book review: The Illness Lesson by Clare Beams

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THE ILLNESS LESSON by Clare Beams
★★☆☆☆
Doubleday, 2019

 

The thing about The Illness Lesson is that it isn’t enough of anything. It isn’t historical enough, it isn’t weird enough, it isn’t feminist enough.  The premise – girls at a boarding school who fall prey to a mysterious illness – sounds like it’s going to make for a positively entrancing book, but I could not have been more bored while reading this.  It never felt grounded enough in its setting to really provide much commentary about the time period (which historical fiction is wont to do) – not to mention that about a quarter of the way through the book I had to ask a friend who was also reading it if it was set in the U.S. or the U.K.

There’s a recurring motif of red birds throughout the novel – strange red birds have flocked to the school for reasons no one knows.  This was an intriguing thread that proved to be, like everything else in this book, utterly inconsequential; it’s empty symbolism shoehorned in in order to imbue this book with some kind of meaning that wasn’t actually there.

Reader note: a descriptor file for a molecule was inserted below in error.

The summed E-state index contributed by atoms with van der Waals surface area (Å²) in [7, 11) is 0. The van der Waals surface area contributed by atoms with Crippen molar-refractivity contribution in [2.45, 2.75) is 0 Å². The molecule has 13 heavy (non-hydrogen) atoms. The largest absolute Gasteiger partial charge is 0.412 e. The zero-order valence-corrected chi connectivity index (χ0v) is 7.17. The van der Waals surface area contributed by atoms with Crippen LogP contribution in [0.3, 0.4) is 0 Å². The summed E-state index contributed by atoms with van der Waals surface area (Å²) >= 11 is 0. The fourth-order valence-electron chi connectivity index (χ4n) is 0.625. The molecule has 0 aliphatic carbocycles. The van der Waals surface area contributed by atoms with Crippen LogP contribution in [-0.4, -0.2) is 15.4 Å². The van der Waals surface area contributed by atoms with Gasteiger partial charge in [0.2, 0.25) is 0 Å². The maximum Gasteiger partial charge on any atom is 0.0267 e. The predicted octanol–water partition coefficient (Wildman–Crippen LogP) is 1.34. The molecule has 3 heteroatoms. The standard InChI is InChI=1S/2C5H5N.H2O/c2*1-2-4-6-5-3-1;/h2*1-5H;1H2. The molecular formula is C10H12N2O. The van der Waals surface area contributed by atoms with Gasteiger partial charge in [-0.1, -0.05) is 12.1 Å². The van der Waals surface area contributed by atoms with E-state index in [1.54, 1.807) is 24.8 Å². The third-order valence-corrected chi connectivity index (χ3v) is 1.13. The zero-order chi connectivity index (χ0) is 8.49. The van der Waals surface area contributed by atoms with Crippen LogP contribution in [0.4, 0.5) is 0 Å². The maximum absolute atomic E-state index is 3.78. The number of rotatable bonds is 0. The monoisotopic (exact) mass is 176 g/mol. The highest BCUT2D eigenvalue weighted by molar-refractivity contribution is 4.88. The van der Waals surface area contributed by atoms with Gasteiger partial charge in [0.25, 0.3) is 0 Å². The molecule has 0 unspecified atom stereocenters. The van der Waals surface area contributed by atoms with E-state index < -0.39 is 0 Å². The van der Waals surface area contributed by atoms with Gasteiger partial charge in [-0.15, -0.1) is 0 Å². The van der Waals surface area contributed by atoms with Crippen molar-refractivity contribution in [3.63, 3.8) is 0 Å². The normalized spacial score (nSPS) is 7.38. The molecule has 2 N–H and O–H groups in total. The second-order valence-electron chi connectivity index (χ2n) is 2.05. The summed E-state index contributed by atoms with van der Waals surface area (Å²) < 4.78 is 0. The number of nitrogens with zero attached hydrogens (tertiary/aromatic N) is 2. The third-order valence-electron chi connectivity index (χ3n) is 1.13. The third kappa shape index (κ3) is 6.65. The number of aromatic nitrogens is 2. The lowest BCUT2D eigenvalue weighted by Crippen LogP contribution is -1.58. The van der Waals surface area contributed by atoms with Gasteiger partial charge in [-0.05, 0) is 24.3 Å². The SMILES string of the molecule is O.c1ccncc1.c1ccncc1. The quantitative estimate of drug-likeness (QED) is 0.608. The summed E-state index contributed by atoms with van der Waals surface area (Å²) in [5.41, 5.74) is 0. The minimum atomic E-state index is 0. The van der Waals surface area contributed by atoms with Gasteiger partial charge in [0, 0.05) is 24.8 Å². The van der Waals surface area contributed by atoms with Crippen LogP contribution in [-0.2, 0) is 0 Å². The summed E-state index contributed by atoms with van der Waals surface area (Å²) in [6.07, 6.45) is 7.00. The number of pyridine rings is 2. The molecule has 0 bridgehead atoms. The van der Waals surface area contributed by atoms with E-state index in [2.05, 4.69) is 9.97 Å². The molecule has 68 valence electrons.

As for the girls falling ill: this plot point is relegated to the latter half of the book (what happens before that, I don’t think I could tell you), and I was frustrated and a little sick at the way their invasive treatment was narratively handled.  This book does contain an element of rape, which is never given the depth or breadth it deserves; instead it seems like it’s there for shock value in the eleventh hour, not offering near enough insight to justify its inclusion.

On the whole, I found this book incredibly anemic and unsatisfying.  I finished this a few weeks ago and I think, at the time, there was a reason I opted for 2 stars instead of 1, but I may need to downgrade my rating because I cannot think of a single thing I liked about this.

Thank you to Netgalley and Doubleday for the advanced copy provided in exchange for an honest review.


If you think you will fare with it better than I did, you can pick up a copy of The Illness Lesson here on Book Depository.

book review: If I Had Your Face by Frances Cha

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IF I HAD YOUR FACE by Frances Cha
★★★★☆
Ballantine, April 21, 2020